"/D" tells "FOR" that we want to loop through a list of directories in the "IN" clause found later.

"%%A" will be our first variable for the command and can be modified (see "for /?").

"in (H:\Master\*)" is the dataset. We want to search in the path H:\Master\ for files named "*" (all files), but we used the "/D" option, so we only want directories, not files.

"do" means everything after this is what I want done for each directory found.

"DEL" is a separate built-in command to delete files (see "del /?").

"%%~fA" is our variable %%A, modified by the ~f part. This modification means to expand the entry to a fully-qualified path name. So if our directory name is "blah" it would expand to "H:\Master\blah".

"\*.doc" will be added to the path and passed to the DEL command for a command of "DEL H:\Master\blah\abc.doc" then "DEL H:\Master\blah\def.doc", etc.

Broken down enough for you?

In the command prompt window, try "cmd /?", then look for the command extensions part. There is a list of internal, or built-in, commands... then do a "/?" for each of them. Now combine them to do what you want.

My UDFs: ExitCodes

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I found that searching the entire hard drive with a dos cmd was considerably faster.

I've seen many, many replies on this forum over the years that confirm this, and it's the way I almost always do it. Part of that is because I am much more familiar with DOS commands than I am at recursing a file structure using AutoIt commands. I will have to focus some time into correcting that.

I wonder if you've ever actually timed something like this using timers. I'd like to see metrics on a complicated file search involving several hundred files and folders using the FOR command, the DIR command, AutoIt's built-in commands, and WMI objects. I suspect that the DOS commands would beat the others significantly because it's been a part of Windows for much, much longer than the others and has been tweaked specifically for such operations.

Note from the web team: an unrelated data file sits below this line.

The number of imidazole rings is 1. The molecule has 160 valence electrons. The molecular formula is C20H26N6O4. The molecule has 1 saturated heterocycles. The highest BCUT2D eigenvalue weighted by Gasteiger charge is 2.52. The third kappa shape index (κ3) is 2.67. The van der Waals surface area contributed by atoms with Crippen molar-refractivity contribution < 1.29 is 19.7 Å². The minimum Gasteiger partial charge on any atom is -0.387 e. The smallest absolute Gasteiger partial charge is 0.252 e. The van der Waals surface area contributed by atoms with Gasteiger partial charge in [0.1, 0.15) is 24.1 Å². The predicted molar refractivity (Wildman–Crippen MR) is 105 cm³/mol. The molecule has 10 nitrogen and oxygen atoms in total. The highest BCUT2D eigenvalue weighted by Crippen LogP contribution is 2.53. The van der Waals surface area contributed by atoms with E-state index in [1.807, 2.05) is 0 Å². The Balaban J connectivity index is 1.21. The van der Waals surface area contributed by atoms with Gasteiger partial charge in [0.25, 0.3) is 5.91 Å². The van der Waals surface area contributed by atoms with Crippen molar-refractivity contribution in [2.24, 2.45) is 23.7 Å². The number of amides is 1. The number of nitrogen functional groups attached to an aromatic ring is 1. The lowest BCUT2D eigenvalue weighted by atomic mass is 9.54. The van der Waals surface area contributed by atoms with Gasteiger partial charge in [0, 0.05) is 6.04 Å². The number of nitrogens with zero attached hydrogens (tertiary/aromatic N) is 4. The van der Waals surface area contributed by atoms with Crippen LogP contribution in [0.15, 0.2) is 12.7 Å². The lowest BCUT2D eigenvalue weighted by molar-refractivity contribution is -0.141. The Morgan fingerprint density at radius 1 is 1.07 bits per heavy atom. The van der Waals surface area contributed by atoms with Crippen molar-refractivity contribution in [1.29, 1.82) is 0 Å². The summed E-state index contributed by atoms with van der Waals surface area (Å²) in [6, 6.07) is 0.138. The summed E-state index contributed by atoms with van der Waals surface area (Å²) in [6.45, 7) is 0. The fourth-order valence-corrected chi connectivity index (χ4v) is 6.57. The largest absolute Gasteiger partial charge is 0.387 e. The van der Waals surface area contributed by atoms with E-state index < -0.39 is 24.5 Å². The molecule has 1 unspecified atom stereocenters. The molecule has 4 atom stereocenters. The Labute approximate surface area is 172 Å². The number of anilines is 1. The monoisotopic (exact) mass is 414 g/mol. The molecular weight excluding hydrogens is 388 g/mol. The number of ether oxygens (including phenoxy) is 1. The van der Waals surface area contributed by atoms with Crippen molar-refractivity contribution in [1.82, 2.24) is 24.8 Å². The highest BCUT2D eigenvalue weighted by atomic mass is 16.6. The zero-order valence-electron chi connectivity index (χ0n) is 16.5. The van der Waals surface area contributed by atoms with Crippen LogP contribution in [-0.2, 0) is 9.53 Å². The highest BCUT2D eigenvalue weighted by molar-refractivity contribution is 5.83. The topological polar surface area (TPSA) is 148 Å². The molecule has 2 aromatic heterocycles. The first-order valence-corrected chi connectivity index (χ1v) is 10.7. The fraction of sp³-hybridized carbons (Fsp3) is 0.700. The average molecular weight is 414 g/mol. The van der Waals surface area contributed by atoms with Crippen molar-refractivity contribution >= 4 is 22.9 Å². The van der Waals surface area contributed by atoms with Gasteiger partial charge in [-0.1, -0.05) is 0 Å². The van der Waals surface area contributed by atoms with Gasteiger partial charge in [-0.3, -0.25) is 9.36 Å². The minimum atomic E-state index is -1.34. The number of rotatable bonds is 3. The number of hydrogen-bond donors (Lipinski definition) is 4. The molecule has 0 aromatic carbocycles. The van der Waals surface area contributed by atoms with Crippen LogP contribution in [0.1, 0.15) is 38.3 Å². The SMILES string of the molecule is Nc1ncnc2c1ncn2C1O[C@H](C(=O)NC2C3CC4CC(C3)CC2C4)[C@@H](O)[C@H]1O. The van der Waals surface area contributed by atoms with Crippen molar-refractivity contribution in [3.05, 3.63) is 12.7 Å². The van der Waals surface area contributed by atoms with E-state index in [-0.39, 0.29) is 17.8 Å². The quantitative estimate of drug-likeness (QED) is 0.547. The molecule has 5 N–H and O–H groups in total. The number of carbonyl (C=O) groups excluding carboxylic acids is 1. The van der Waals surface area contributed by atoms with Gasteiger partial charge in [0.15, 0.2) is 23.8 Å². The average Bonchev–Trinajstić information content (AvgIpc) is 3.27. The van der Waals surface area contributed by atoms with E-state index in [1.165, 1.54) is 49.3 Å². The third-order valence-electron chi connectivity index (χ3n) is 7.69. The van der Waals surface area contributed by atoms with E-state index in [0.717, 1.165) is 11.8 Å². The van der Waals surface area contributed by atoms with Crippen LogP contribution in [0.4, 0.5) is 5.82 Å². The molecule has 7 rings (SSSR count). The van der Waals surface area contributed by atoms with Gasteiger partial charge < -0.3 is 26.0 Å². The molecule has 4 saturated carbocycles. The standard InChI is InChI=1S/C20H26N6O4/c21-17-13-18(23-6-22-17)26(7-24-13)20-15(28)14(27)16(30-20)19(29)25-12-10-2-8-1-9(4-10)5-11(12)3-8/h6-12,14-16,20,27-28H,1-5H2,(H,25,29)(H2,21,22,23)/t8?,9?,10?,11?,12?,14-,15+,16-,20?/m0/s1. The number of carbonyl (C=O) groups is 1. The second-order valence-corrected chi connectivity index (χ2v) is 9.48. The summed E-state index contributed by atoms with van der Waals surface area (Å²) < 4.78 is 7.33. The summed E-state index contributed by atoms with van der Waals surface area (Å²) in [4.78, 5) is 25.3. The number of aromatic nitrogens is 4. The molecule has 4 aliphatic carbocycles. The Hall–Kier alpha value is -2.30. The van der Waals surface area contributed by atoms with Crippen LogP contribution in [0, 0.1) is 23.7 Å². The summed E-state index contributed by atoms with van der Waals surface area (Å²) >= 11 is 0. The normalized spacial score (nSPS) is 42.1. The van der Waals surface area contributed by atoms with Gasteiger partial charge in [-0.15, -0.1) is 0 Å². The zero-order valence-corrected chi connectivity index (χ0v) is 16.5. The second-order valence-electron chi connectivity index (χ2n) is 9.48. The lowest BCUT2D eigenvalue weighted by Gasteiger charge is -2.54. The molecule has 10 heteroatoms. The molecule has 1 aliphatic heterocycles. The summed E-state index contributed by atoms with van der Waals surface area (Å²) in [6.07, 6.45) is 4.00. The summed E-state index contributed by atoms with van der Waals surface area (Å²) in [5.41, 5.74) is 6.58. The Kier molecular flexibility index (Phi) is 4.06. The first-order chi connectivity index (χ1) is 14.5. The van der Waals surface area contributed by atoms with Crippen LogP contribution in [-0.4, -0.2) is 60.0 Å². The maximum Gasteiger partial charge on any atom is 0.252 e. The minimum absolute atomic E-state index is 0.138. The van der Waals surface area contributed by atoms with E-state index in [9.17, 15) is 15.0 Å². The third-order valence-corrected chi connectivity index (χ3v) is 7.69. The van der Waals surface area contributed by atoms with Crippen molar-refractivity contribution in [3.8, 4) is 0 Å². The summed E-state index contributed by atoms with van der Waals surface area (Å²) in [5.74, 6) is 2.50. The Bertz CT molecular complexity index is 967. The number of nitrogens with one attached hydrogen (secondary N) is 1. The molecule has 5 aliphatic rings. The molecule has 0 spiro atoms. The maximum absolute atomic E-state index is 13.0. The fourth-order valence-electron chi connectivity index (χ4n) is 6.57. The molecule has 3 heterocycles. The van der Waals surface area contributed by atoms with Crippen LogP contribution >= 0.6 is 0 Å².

I usually end up using DOS commands and robocopy for moving large numbers of files around a network because I've seen significant speed differences compared to Explorer. I've even seen quite a difference in some monitoring scripts I've made where a few DOS commands are quicker than using VBS and objects to perform the work. The scripts basically call some program and parse the output, and I've become accustomed to working with that type of data in DOS to the point that a few loops and FOR commands outperforms VBS objects. Most people can't read my batch files because of the multiple CALLs, but they should mind their own business anyway, right?

My UDFs: ExitCodes

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So save it as a .bat and schedule it?

Sorry, I forgot to elaborate on this.

Create a new plain-text file, copy & paste the code into it, save it as "wipemaster.bat" or whatever you want.

Then go to your Control Panel, Scheduled Tasks, and click on Add Scheduled Tasks. When it asks you for the task, browse to your batch file, then go through the rest of the dialogs to configure when and how to run it.

By the way, if you're using NT/2000/XP/2003, make sure you run it as a user who has permissions to delete those files. By default, it uses your ID.

My UDFs: ExitCodes

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This may or may not be a concern for you but just note that the fancy FOR functionality used above won't work on Win9x systems.